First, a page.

Aggie video spreads Internet cheer

On Sunday, Texas A&M officially joined the Southeastern Conference. In a campus celebration on Monday, university officials and athletes raised the flags of their SEC opponents.

And on Tuesday, the pounding began.

Texas A&M, in all its giddiness at joining the SEC, produced a video of students doing cheers from the other SEC schools. This "welcome to the SEC" video, complete with outtakes at the end, was meant to be a Texas-friendly dose of fun. But, as many fear will be the fate of the Aggies on the field come September, it wasn't pretty.

Bloggers called the video awful, sad and even cringe-worthy. Star-Telegram reporter Mac Engel said the video reeked of the Aggies' desperation to be liked by the SEC.

Engel suggested that the Aggies should show more confidence:

"Give me some swagger; tell the SEC you are going to stomp over them and steal their girlfriend, not this "Don't I look pretty, too?" garbage." offered this, under the headline "Texas A&M made a really sad video because they just want the SEC to like them":

"The A&M students in the video all act as though someone's pointing a 12-gauge at them from behind the camera. Each student is more upset about his task than the last."

Some Internet commenters even said they thought the video was a prank, possibly pulled off by a former rival, until the university's president showed up in it.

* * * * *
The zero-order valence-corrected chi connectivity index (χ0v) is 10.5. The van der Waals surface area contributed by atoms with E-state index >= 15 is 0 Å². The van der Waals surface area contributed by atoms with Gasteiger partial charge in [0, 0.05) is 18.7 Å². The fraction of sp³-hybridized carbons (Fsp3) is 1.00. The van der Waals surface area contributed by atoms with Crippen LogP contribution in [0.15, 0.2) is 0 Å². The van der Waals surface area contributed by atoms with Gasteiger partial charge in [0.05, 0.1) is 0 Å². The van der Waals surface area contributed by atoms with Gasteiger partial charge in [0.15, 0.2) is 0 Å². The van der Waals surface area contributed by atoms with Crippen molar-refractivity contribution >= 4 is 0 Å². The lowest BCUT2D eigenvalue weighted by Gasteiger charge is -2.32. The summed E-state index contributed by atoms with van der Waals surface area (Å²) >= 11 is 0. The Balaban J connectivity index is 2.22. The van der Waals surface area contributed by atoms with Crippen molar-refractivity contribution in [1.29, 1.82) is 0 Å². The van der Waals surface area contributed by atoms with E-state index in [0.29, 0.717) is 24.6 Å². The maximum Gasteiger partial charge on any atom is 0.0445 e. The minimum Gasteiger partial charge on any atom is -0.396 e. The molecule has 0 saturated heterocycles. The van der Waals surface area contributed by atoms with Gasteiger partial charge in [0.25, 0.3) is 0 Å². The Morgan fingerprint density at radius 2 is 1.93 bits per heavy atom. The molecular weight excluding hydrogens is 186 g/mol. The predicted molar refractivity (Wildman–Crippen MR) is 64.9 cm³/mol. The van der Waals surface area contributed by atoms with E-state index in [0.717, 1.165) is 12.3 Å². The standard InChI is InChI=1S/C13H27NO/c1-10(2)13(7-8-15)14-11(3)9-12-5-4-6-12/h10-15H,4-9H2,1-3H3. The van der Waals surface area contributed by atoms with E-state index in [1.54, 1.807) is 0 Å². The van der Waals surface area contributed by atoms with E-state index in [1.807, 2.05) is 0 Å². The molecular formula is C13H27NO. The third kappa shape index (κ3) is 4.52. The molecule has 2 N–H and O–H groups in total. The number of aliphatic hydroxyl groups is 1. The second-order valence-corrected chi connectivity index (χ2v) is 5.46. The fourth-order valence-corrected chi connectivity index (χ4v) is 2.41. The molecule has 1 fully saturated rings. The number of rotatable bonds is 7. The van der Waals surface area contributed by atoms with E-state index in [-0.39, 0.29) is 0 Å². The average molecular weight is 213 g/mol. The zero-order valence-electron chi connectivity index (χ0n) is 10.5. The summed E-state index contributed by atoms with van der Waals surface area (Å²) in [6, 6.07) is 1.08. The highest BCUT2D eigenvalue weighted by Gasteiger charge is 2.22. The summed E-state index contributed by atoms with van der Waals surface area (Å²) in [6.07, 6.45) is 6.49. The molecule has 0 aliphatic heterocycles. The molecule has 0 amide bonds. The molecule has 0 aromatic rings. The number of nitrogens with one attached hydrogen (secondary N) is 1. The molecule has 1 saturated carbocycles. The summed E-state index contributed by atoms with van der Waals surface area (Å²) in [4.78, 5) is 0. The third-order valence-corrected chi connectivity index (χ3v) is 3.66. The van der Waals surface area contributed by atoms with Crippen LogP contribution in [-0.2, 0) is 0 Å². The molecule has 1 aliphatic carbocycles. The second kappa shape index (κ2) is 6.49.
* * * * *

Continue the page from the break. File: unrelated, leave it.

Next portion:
But it wasn't all bad. A blog post at noted the Florida "fan" did "a perfect Gator Chomp and appears to not hate life."

And a post at offered grades for each of the students in the video. The LSU "fan" rated a D for being too sober, while another Aggie scored an A for posing the Tennessee cheer as a question. was sympathetic as well, asking who could blame the students for their lack of enthusiasm:

"This is the cinematic equivalent of forced pregame handshakes, and good on them for screaming with their eyes how much they really would rather be earning independent study credit hours in some other fashion, any other fashion."

Aggie wide receiver Uzoma Nwachukwu seemed to agree in posts on his Twitter feed.

Aggie video spreads Internet cheer

Others joked that the video may have been a marketing ploy or the result of a lost wager.

Aggie video spreads Internet cheer

Texas A&M's vice president for marketing and communications, Jason Cook, told me the video was posted about 3 p.m. Monday on the university's social media channels. After initially receiving positive feedback, he said, the video was pulled because of vulgar and disparaging remarks about the students.

But, because it is the Internet after all, it lives on:

Let's just let this serve as a reminder that Aggies don't cheer. They yell.

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